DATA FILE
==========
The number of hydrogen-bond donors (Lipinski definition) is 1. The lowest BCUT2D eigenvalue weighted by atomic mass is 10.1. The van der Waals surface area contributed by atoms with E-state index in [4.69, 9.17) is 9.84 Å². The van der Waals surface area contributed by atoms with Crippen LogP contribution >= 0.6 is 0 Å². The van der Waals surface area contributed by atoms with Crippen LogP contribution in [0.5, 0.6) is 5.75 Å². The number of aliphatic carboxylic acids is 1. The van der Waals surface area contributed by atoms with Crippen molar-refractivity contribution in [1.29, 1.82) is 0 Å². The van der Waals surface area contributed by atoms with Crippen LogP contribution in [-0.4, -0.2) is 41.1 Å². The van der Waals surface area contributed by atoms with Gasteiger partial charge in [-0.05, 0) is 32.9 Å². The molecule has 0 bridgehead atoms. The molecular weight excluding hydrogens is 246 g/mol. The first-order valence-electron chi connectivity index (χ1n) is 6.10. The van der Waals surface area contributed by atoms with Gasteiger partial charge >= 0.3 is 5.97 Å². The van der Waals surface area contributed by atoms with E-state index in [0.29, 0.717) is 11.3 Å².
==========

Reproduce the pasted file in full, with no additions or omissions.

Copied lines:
The number of hydrogen-bond donors (Lipinski definition) is 1. The lowest BCUT2D eigenvalue weighted by atomic mass is 10.1. The van der Waals surface area contributed by atoms with E-state index in [4.69, 9.17) is 9.84 Å². The van der Waals surface area contributed by atoms with Crippen LogP contribution >= 0.6 is 0 Å². The van der Waals surface area contributed by atoms with Crippen LogP contribution in [0.5, 0.6) is 5.75 Å². The number of aliphatic carboxylic acids is 1. The van der Waals surface area contributed by atoms with Crippen molar-refractivity contribution in [1.29, 1.82) is 0 Å². The van der Waals surface area contributed by atoms with Crippen LogP contribution in [-0.4, -0.2) is 41.1 Å². The van der Waals surface area contributed by atoms with Gasteiger partial charge in [-0.05, 0) is 32.9 Å². The molecule has 0 bridgehead atoms. The molecular weight excluding hydrogens is 246 g/mol. The first-order valence-electron chi connectivity index (χ1n) is 6.10. The van der Waals surface area contributed by atoms with Gasteiger partial charge >= 0.3 is 5.97 Å². The van der Waals surface area contributed by atoms with E-state index in [0.29, 0.717) is 11.3 Å².